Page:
Hey I absolutely love your videos! I was hoping you could provide some sources for you information since many folks might just think you are making this stuff up, even though you’re obviously not.
    Thanks!

    • Emily Moran Barwick on January 25, 2018 at 12:27 pm

      Maya, thank you for your comment. This is one of the things that bugs me to no end! I made my older videos before I knew how to use citation software (I had absolutely no experience with video, technology, blogs, etc). Now, every video has rigorous and thorough citations (with speech videos having even 200 or more!)

      Returning to old posts and adding in citations has been something I’ve wanted to do for years now. I have so very many videos, though, and so much on my plate as I’m still a one-person operation, that it’s not been feasible as of yet. I did at least have some links to references (not at all ideal), and I think maybe more even on my kids wool video? (But I purposefully do not do citations on the kids videos as I don’t want them to click on something that leads them to a graphic image).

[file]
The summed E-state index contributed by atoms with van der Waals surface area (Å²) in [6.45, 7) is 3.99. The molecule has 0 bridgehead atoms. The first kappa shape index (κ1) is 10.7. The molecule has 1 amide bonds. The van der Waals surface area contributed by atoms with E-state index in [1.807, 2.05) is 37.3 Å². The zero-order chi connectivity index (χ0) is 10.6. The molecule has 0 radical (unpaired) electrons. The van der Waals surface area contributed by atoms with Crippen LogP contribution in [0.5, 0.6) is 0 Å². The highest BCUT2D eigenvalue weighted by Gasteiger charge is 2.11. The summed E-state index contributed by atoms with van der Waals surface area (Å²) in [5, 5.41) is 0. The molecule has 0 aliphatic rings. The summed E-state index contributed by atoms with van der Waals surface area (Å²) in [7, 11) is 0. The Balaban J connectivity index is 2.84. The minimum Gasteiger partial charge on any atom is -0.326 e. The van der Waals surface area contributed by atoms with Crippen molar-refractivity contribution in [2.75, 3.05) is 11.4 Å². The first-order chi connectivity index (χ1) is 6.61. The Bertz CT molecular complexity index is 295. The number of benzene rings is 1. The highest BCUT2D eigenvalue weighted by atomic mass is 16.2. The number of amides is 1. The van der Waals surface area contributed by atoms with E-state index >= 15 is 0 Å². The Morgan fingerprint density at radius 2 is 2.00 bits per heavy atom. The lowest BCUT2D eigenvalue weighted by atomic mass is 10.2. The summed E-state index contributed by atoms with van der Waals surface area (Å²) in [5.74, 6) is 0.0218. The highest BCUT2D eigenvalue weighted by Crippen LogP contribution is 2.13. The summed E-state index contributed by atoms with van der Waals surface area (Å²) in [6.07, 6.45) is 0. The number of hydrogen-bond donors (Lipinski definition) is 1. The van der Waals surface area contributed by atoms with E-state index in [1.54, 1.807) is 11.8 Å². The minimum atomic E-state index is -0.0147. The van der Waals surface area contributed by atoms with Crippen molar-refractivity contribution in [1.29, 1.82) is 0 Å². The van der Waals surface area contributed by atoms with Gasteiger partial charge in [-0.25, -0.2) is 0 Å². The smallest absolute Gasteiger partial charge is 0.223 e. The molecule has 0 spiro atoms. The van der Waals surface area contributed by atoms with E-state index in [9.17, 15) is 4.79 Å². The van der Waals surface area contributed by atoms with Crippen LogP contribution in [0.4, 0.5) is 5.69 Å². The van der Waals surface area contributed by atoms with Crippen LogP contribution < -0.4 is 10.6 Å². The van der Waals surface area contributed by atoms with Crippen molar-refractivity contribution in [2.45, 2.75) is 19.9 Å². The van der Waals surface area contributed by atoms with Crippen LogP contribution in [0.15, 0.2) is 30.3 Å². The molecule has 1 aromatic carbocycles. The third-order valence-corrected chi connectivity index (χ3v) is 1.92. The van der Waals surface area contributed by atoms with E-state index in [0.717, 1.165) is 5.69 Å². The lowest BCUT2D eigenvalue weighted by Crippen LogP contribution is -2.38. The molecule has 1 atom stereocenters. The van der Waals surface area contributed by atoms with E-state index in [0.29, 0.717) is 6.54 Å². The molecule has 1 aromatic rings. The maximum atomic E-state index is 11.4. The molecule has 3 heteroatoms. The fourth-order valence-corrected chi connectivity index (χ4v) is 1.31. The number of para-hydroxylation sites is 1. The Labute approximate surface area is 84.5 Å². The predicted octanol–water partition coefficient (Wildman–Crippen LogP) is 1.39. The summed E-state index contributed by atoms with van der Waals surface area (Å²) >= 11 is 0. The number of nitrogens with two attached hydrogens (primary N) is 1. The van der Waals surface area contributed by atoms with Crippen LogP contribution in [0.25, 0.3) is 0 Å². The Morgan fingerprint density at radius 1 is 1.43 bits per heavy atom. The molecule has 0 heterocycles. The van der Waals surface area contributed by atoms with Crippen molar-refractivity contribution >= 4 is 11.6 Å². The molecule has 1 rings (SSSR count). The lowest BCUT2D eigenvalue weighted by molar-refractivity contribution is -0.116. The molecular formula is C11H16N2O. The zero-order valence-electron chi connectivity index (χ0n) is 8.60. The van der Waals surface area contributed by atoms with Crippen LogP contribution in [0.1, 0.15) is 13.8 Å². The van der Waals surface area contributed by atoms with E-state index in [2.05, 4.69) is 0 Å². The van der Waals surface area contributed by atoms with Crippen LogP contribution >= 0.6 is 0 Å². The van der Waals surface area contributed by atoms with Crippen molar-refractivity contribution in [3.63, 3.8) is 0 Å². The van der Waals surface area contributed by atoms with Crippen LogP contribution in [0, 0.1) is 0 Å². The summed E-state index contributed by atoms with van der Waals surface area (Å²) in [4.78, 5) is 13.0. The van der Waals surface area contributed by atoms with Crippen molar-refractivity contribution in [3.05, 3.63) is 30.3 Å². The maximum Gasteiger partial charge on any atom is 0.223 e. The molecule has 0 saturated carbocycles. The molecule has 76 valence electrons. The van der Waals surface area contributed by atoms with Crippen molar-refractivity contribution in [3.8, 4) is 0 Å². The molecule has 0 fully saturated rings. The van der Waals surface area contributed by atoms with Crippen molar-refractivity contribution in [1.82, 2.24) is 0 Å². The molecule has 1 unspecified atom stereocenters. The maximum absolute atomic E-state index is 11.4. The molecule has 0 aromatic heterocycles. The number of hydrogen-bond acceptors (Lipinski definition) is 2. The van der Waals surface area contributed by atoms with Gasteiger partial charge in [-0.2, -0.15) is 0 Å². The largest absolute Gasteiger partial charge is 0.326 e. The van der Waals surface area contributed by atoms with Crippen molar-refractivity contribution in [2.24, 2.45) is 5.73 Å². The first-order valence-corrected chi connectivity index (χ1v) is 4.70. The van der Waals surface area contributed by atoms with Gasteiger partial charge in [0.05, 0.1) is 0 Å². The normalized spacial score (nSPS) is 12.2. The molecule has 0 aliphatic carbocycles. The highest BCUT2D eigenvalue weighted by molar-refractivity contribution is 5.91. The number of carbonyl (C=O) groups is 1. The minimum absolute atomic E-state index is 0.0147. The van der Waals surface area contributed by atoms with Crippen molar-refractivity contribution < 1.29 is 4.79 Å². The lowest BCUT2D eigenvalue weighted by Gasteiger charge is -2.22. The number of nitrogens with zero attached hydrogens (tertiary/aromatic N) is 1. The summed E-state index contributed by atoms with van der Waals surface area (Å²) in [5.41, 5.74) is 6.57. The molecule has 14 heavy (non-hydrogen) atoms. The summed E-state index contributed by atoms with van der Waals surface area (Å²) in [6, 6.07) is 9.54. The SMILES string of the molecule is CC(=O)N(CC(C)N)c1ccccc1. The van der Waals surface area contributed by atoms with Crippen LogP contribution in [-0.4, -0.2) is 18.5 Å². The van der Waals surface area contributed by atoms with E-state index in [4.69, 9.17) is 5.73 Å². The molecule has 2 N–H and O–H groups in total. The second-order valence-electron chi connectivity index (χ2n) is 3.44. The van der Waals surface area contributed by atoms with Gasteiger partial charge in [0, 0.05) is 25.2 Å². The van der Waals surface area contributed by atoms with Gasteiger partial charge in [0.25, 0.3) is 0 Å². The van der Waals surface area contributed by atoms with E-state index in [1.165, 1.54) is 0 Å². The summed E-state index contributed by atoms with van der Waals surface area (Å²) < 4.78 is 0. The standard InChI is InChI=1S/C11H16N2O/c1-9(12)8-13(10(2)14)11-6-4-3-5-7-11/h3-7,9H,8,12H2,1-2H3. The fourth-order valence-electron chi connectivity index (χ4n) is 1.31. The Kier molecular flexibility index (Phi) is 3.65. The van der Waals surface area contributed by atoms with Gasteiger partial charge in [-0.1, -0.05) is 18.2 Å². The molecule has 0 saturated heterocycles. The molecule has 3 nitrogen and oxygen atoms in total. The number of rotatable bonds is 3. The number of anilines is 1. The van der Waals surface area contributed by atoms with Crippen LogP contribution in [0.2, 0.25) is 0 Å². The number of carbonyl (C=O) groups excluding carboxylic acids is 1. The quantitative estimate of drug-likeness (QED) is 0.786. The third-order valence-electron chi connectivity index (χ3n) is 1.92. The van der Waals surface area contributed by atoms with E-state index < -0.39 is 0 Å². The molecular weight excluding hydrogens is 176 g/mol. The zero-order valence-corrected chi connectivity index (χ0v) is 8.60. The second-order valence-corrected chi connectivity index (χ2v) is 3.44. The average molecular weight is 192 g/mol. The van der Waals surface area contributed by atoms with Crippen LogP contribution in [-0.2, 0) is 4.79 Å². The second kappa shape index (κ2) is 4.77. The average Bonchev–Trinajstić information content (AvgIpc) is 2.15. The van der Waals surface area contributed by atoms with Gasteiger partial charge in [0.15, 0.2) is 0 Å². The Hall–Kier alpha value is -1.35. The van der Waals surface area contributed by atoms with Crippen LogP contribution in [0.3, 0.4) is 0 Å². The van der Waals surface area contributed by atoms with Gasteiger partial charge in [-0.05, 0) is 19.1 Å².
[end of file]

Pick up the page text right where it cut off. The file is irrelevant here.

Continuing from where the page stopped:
This is a huge priority for me (back-citing) and as I said it’s always in the back of my mind driving me nuts! I absolutely value backing up what I say, and now do so to an almost insane extent (which is also why the time-per-video went up so dramatically). No one should have to take my word as gold. That’s not realistic nor logical, and I’d never expect nor want someone to.

      Anyways, long story short, YES! You’re totally on-point. Time is my greatest enemy atm and I’ve had to prioritize the thousands of things needing my attention. This will never fall off my radar, I just can’t say yet when I’ll be able to back-cite older content.

      Many thanks!

  4. Dave on December 22, 2017 at 10:24 am

    I have heard that if sheep are left untamed in the wild and unsheared that they will die. The wool gets too long and the poop gets stuck in it and they die of infection and if not that then it will grow over their face until they cannot see or eat. They have evolved over thousands of years so that the o not way they can live is with us shearing them. Is this true and if so would that not mean that even an cut sheep is better than letting them all go extinct by never shearing them?

    • Emily Moran Barwick on January 25, 2018 at 12:39 pm

      That is another myth. The sheep we breed would be overrun with wool, yes, but only because we breed them to produce an unnatural and excessive amount of wool to up production rates. That’s also why they are bred to have wrinkled skin. Both of these things harm and endanger the sheep. Wild sheep aren’t genetically manipulated/selectively bred to produce such an insane amount of wool and do not need any human intervention.